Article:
Following a ""recent report"":https://themreport.com/articles/watchdog-treasury-approved-excessive-pay-at-bailed-out-companies-2013-01-28 from the ""Office of the Special Inspector General for the Troubled Asset Relief Program (SIGTARP),"":http://www.sigtarp.gov/Pages/home.aspx which charged that ""Treasury"":http://www.treasury.gov/Pages/default.aspx has not appropriately limited compensation for executives at companies bailed out by TARP, a House subcommittee held a ""hearing"":http://oversight.house.gov/hearing/time-to-reform-information-technology-acquisition-the-federal-it-acquisition-reform-act/ on the matter.[IMAGE]
House Representatives heard from Special Inspector General Christy Romero and Acting Special Master for TARP Executive Compensation at the Treasury, Patricia Geoghegan.
""While taxpayers struggle to overcome the recent financial crisis and look to the U.S. Government to put a lid on compensation for executive firms whose missteps nearly crippled the U.S. financial system, Treasury continues to allow excessive executive pay,"" Romero stated in her testimony.
She pointed to flaws in the Special Master's approval process for executive compensation packages and decried the Special Master for not following recommendations from her office or the guidelines set forth by Treasury.
Kenneth R. Feinberg, who previously served as Special Master, set forth in his compensation guidelines, ""base cash salaries should rarely exceed $500,000, and only then for good cause shown, and should be, in many cases, well under $500,000.""
However, both Feinberg and Geoghegan have continued to approve executive pay packages that far exceed this amount.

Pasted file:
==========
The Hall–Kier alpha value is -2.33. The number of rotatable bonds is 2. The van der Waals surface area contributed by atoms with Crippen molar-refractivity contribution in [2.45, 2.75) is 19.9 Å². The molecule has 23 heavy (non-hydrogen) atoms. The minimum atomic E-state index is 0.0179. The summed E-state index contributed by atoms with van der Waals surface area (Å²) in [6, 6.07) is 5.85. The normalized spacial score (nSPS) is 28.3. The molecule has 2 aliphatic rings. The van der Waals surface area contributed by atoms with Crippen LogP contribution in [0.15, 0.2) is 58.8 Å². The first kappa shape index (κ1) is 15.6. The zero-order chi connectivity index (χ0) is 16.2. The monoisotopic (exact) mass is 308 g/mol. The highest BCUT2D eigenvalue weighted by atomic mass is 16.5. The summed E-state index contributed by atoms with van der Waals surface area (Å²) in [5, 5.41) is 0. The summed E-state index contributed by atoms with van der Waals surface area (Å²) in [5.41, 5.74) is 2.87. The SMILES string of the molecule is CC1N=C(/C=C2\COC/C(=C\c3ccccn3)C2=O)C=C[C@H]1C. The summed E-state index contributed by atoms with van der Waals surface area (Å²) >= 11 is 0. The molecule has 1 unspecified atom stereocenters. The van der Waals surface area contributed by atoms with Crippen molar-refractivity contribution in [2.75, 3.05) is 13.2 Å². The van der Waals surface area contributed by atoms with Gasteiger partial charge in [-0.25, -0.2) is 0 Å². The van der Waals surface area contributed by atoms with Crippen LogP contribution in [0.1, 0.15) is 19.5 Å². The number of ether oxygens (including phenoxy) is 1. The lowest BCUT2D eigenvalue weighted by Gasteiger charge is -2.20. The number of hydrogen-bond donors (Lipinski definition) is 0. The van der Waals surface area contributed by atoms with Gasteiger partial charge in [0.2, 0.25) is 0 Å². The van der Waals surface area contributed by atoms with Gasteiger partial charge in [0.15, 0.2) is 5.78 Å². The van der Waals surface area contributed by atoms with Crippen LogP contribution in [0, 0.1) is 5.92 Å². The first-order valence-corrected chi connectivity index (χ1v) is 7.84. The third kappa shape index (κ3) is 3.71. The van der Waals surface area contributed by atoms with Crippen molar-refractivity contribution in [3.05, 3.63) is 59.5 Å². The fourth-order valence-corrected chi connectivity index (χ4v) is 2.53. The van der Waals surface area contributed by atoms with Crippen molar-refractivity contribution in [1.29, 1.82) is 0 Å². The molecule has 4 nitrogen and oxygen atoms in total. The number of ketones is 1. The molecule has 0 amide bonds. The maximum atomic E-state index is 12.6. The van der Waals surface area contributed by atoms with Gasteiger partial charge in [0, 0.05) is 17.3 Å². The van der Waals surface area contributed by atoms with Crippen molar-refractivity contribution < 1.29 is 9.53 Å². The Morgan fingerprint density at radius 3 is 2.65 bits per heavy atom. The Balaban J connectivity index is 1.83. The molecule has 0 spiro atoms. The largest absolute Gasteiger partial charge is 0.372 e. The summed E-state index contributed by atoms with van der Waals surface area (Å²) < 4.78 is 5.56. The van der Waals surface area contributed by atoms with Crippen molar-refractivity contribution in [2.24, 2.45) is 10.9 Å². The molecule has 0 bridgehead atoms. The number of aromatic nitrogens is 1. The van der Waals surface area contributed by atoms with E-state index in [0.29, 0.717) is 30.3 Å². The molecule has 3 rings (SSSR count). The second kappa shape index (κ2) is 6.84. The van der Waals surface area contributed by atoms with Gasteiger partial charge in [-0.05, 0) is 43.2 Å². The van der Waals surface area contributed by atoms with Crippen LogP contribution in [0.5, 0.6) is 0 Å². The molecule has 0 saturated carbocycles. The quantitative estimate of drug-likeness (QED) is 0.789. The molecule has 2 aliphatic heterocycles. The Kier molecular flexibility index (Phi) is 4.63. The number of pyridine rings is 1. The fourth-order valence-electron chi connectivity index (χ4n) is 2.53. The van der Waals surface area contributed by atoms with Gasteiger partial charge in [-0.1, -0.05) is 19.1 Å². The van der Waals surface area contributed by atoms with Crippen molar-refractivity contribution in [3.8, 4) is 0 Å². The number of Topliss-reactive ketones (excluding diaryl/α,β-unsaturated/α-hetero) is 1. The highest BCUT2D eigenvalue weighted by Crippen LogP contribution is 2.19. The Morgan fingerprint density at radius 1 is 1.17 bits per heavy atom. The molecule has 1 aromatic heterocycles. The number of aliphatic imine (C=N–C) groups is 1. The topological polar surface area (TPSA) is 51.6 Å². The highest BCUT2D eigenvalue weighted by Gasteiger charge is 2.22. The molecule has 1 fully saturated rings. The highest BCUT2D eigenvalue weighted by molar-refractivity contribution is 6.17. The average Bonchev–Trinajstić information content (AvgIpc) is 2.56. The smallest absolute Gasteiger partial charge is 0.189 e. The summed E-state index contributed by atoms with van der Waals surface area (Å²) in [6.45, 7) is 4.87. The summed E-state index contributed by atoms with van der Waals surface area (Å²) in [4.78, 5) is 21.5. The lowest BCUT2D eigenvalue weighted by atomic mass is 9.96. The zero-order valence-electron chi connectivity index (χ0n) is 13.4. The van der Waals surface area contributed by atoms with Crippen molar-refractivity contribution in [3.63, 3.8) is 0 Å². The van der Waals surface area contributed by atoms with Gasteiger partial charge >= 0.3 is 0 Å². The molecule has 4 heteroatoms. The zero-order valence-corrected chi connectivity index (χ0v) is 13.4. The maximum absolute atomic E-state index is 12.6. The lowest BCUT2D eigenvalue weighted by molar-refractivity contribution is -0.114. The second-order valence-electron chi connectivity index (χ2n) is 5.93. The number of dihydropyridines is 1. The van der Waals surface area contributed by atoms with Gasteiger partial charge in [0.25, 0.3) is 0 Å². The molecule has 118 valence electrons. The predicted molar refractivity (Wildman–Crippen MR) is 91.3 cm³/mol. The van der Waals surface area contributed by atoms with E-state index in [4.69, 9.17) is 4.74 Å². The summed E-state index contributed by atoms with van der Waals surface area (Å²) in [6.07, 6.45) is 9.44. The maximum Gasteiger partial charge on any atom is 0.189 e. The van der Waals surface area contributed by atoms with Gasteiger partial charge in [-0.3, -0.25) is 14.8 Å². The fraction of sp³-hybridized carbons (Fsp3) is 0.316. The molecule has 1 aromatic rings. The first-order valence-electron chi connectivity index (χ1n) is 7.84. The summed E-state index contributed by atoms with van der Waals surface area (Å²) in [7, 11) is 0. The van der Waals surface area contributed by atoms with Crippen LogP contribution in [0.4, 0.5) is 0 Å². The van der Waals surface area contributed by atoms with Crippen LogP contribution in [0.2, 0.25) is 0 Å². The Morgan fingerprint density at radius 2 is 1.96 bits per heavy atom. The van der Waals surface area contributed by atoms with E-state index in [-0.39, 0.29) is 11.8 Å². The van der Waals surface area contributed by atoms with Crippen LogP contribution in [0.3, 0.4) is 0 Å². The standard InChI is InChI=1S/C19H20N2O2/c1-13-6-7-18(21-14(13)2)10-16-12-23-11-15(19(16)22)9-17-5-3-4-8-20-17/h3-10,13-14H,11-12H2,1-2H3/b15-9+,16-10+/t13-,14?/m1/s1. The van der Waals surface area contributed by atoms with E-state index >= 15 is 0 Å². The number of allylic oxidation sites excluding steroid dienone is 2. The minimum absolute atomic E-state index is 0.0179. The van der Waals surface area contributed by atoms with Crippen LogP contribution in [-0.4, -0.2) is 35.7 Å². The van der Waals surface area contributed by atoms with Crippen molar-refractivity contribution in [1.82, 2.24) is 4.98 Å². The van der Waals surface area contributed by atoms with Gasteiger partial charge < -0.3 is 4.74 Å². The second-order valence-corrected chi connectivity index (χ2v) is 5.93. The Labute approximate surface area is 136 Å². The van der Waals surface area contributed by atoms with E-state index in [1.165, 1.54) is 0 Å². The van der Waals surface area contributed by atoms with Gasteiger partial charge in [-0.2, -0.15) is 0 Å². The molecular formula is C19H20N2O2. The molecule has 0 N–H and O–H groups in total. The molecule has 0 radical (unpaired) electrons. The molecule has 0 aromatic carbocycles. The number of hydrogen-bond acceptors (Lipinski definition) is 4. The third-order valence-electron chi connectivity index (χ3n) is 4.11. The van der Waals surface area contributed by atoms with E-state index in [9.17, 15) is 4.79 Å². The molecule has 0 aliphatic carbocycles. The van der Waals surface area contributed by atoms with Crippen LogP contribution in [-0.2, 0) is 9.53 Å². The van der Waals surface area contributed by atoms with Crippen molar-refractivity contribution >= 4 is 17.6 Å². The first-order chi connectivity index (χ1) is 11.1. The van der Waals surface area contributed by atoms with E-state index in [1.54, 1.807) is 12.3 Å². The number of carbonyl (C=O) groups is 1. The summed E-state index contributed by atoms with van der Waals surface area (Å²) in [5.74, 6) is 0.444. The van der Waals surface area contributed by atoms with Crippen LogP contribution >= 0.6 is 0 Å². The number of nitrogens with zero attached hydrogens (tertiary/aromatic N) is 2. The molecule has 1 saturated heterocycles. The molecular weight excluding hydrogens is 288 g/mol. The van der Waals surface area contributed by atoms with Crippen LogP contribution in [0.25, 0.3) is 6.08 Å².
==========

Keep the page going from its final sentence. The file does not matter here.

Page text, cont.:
The Special Master previously approved executive pay at seven companies. Today, the office is responsible for just two companies--Ally Financial and GM.[COLUMN_BREAK]
Most recently, the Special Master approved compensation packages exceeding $500,000 for 23 executives at Ally and GM.
Romero also complained the Special Master ""did not independently analyze the basis for awarding cash salaries greater than $500,000,"" but instead relied heavily on justification from the companies themselves.
""Despite SIGTARP's previous warning that Treasury lacked robust criteria, policies, and procedures to ensure that Treasury's guidelines to curb excessive pay are met, Treasury made no meaningful reform to its processes,"" Romero stated.
Geoghegan defended her office, insisting she and her staff collect and review ""comprehensive submissions from the exceptional assistance companies.""
""In reviewing these submissions, we analyze market data to determine what constitutes competitive marketplace compensation,"" she said in her testimony.
She explained her guidelines include stipulations that pay is not greater than the compensation offered to similar executives at similar companies and that pay packages are heavily stock-based to ensure a vested interest in the long-term performance of the company.
Rep. Jim Jordan (R-Ohio) reiterated Romero's concern, stating emphatically, ""You take information from the very companies you're supposed to be overseeing"" and complained that the Special Master approves ""almost every compensation package [the companies] ask for.""
On the other side of the aisle, Rep. Matt Cartwright (D-Pennsylvania) argued that the $500,000 guideline is not a law.
""You have to pay people that run companies an awful lot of money,"" he said. ""Everybody knows that.""
He argued that with 93 percent of TARP funds already returned, the program has been ""a success story.""
Cartwright and Geoghegan pointed out that the individuals currently holding executive positions at the companies in question were not in those positions leading up to the financial crisis.
Jordan countered that ""the standard still applies."" The guidelines do not include concessions for newly-hired executives.